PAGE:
(in which Berman is surprised to discover he’s not the only person listening when he chats with his smoking-buddy Doris in the county jail library)
Considering that Doris, or Kenneth Schmidt as the cops knew him, was locked up in the county slammer, having a chat with him wasn’t the easiest thing to arrange. Like a lot of places, Penobscot County requires you to file an application to visit a prisoner, and you have to get the application from the inmate who has to get it from an official inside. And if they approve you, you can only go on certain nights, based on the first letter of the prisoner’s last name, and you can only stay for an hour. On top of all that, you can’t just pick up the phone and call somebody who’s locked up. They don’t exactly have phone service in their cells and the jailers take away all their electronic devices, including cell phones, when they put them away. The only way I could get Doris’ attention was to write to him, which I did. I asked him to call me collect when he got the letter, which he did as soon as he got it.
“Hey, dude, what’s up? I didn’t expect to hear from you for a while.”
I got right to the point, sort of. I couldn’t help thinking about the fact that some sheriff’s deputy was probably listening to every word we said.
“Doris, how would you like a visitor one of these days?”
“Hey, man, that would be a fine thing. I haven’t seen anybody since I got here.”
“I’ve been trying to follow up on the stuff we talked about last time, but I’m getting really hung up. I thought maybe if we sat down together, like we used to do, you could help me sort things out.”
“No problem, Jed. When do you want to come? Looks like I’m going to be here for at least another couple osoap, f months. They knocked my charges down to cultivation—they grabbed the five plants in my apartment. Since this was my first run-in with the law, and I pleaded guilty, I get to enjoy this fine county hospitality for another four months.”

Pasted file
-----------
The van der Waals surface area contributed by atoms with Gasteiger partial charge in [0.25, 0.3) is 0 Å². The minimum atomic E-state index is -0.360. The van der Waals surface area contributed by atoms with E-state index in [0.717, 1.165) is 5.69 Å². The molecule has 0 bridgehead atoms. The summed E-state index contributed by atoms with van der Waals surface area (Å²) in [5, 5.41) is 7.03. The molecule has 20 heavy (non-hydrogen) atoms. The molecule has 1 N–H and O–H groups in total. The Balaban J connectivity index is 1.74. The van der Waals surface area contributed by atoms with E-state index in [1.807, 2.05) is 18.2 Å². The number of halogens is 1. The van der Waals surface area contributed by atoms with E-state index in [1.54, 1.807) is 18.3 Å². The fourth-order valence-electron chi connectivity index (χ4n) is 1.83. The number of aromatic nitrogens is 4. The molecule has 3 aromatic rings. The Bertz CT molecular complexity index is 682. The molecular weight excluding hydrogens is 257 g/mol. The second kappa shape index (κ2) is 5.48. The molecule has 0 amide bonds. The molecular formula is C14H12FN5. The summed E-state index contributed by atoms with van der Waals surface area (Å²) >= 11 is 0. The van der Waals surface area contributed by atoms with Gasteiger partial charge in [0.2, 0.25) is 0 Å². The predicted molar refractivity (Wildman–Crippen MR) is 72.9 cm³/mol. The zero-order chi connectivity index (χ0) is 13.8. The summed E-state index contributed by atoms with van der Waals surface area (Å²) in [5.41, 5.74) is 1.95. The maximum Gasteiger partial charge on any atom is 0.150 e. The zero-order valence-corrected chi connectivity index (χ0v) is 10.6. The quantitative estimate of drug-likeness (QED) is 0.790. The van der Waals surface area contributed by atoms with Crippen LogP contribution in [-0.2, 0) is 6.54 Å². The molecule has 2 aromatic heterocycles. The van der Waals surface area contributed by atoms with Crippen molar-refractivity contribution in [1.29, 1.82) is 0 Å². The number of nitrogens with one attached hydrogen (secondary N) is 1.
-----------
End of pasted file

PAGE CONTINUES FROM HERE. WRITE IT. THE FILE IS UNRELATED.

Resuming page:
I’ve done a few stories about life in jail, even the county lock-up, over the years. It’s not a nice place to hang out, even for a little while. I couldn’t really picture Doris inside.
“How has it been so far, my friend?”
“Oh, you know how it goes. That stuff about not bending over to pick up the soap is pretty much on target. I don’t plan to become anybody’s bitch while I’m here. I keep pretty much to myself. They let us use the prison library, so I can still read, although Reader’s Digest Condensed Books don’t provide much of a range, in terms of topics.”
I pictured him smiling to himself as he delivered that bit of humor.
“Could I visit you in the library or are you considered such a hardened criminal they couldn’t take the chance on giving you that much freedom?”
“Oh, no, that would probably work. You can ask for it on the application.” He chuckled. “You know, it’s kind of funny. I’ve actually gotten high with a few of the guards in here over the years.”
I heard a loud beep at that point, then the line went dead. I laughed a little. I guessed maybe the guards had decided Doris and I had talked enough for one day. Doris mailed me the visitor’s application, which I completed and mailed to the jail, and two weeks later, on a Thursday night—that’s when people whose last name started with M through Z could have guests—a guard led me into the prison library and told me to sit down and wait until the prisoner was brought in. He warned me not to try to pass anything to Doris and not to let Doris give me anything. They brought him in a couple minutes after that, accompanied by a guard with a police dog on a leash.
They sat Doris down across a big reading table from me. The guard and the dog stood by the door, which made me a little uneasy. Doris, however, looked as calm and relaxed as he always did on the bench by the smoke shop in Old Town, with that slightly quizzical expression on his face. He seemed to be looking forward to our conversation. In fact, he spoke first.